I didn’t understand feminism in high school and found it irritating. Much has changed since then, of course. It’s odd because despite my seemingly negative reaction to Byatt here, Possession won its place in my memory as one of my favorite books in contemporary literature. I also find my “critique” of contemporary literary fiction extremely amusing in hindsight because now I’m notorious among my friends for my love of referential writing.

[Possession: A Romance, by A.S. Byatt]

I’ve spent an entire day on my math homework. Or, rather, eight hours, since I need to subtract the time I spent finishing Possession. That, by the way, was a rather good book, though it made me feel a bit irritable because it had all these ongoing motifs, which I was not bothering to remember. I mean, it was meant to be analyzed, and I wasn’t reading for analysis, just pleasure. Also, it had so many explicit themes that I felt I was grappling with a mass of thorns. Byatt’s reflections on the essentially sterile nature of self-analysis, which pervades a post-Freudian society and more specifically the academic world, as opposed to poetry, self-expression and creativity, were beautifully and rather movingly woven into the story. But I didn’t like all the wrestling with feminism, and how to deal with women’s sexuality, and how this sexuality and creativity poses a threat to the masculine ego, and how, and how, and how, etc., etc., etc. Yuck. I’ve never really seen myself as a girl. When I think of myself, I don’t think, “female,” I think “intelligent human being.” And from an academic point of view, exploring mythological feminine images like the Sphinx or the Morrigan is all very fascinating, but just a tad tiresome after a while, and when you’re reading for pleasure, you really don’t want to care about things like that. Gender is a very minor part of my self-identity! I don’t care that male authors have predominantly male protagonists, because I identify with those male characters! Sheesh.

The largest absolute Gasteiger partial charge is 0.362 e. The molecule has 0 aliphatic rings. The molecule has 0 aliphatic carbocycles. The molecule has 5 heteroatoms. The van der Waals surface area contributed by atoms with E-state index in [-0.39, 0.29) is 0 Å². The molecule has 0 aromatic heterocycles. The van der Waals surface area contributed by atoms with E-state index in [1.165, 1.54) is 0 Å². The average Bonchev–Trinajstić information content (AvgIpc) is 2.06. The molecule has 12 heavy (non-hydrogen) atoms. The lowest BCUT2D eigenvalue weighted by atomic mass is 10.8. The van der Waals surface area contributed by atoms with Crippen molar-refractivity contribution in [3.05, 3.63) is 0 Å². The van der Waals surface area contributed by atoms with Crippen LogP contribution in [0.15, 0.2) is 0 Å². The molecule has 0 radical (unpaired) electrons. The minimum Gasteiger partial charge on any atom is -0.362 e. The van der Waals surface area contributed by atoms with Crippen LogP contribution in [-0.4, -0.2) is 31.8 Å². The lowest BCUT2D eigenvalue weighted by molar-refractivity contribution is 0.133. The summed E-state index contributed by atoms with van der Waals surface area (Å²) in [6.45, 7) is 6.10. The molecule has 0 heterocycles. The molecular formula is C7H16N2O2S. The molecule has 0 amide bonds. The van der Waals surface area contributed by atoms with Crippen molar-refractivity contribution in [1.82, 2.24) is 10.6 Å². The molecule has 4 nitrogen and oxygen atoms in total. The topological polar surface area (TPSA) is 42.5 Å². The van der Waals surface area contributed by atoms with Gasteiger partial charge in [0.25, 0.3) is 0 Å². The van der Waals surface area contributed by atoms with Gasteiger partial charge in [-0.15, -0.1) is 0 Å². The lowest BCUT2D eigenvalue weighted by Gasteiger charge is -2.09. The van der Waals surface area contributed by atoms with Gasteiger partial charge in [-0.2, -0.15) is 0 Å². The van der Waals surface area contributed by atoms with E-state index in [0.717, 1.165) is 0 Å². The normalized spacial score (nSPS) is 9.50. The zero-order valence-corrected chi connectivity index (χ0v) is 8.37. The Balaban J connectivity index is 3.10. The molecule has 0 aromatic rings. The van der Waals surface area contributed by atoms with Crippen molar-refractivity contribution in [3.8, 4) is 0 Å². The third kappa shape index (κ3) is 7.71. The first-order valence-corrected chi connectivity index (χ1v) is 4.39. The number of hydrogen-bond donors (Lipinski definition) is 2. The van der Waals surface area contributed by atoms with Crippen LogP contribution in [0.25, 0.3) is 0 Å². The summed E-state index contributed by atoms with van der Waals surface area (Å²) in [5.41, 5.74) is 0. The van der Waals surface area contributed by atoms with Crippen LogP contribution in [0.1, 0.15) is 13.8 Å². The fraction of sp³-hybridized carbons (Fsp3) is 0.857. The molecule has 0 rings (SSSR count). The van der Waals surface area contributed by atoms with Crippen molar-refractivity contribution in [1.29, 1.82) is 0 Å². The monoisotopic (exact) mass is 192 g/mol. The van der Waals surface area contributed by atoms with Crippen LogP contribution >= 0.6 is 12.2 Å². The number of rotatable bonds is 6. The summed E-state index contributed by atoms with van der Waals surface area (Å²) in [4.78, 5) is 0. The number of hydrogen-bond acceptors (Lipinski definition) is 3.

But just in terms of storyline, Possession was really wonderfully done. Byatt, I believe, actually composed all the poetry she “quotes” herself (unless Randolph Henry Ash and Christabel LaMotte really do exist…though I’m pretty sure they don’t.) I’m rather impressed with her command of Victorian language. I really would like to write like that, capitalizing random nouns and sticking in dashes instead of commas.

Nevertheless, there’s just a hint of smugness in all of contemporary “literary” writing, something left over from the modernists, I think. “Let’s see how many allusions to high-brow intellectual thought we can embed in one sentence,” that kind of thing. When T.S. Eliot does it, I feel awed and humbled, but when Byatt does it, I feel rather irritated. Probably because when I read The Waste Land, I was reading it for self-edification, but when I read Possession, it’s simply and only for wasting time. Biased, aren’t I? Nevertheless, there is this impression of seals jumping through hoops. I mean, Ursula K. Le Guin manages to be as profound, if not more, with a much simpler, much less convoluted, much less referential writing style. The point should be to communicate the theme to the reader in a subtle and carefully crafted way, not to impress the reader with your excellent education. Of course, I am impressed. But it does make me feel a bit irritated.